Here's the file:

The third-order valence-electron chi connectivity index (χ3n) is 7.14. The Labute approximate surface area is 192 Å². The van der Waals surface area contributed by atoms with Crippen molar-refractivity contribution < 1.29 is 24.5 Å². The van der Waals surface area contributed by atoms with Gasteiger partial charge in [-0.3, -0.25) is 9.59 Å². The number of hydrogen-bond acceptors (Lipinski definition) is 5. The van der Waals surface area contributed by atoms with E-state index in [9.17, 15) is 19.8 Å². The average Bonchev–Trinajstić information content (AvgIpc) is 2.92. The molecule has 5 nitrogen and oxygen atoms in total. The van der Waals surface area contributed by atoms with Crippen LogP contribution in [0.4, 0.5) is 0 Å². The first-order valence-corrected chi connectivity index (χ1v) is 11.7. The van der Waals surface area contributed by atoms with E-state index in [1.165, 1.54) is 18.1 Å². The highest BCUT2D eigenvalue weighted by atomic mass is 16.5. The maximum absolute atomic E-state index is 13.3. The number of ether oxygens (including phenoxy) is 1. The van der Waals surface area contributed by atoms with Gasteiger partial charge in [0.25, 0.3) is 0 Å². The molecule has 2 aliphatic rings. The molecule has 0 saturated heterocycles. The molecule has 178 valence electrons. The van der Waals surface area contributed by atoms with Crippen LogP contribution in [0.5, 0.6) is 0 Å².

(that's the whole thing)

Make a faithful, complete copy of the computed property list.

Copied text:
The third-order valence-electron chi connectivity index (χ3n) is 7.14. The Labute approximate surface area is 192 Å². The van der Waals surface area contributed by atoms with Crippen molar-refractivity contribution < 1.29 is 24.5 Å². The van der Waals surface area contributed by atoms with Gasteiger partial charge in [-0.3, -0.25) is 9.59 Å². The number of hydrogen-bond acceptors (Lipinski definition) is 5. The van der Waals surface area contributed by atoms with E-state index in [9.17, 15) is 19.8 Å². The average Bonchev–Trinajstić information content (AvgIpc) is 2.92. The molecule has 5 nitrogen and oxygen atoms in total. The van der Waals surface area contributed by atoms with Crippen LogP contribution in [0.4, 0.5) is 0 Å². The first-order valence-corrected chi connectivity index (χ1v) is 11.7. The van der Waals surface area contributed by atoms with E-state index in [1.165, 1.54) is 18.1 Å². The highest BCUT2D eigenvalue weighted by atomic mass is 16.5. The maximum absolute atomic E-state index is 13.3. The number of ether oxygens (including phenoxy) is 1. The van der Waals surface area contributed by atoms with Gasteiger partial charge in [0.25, 0.3) is 0 Å². The molecule has 2 aliphatic rings. The molecule has 0 saturated heterocycles. The molecule has 178 valence electrons. The van der Waals surface area contributed by atoms with Crippen LogP contribution in [0.5, 0.6) is 0 Å².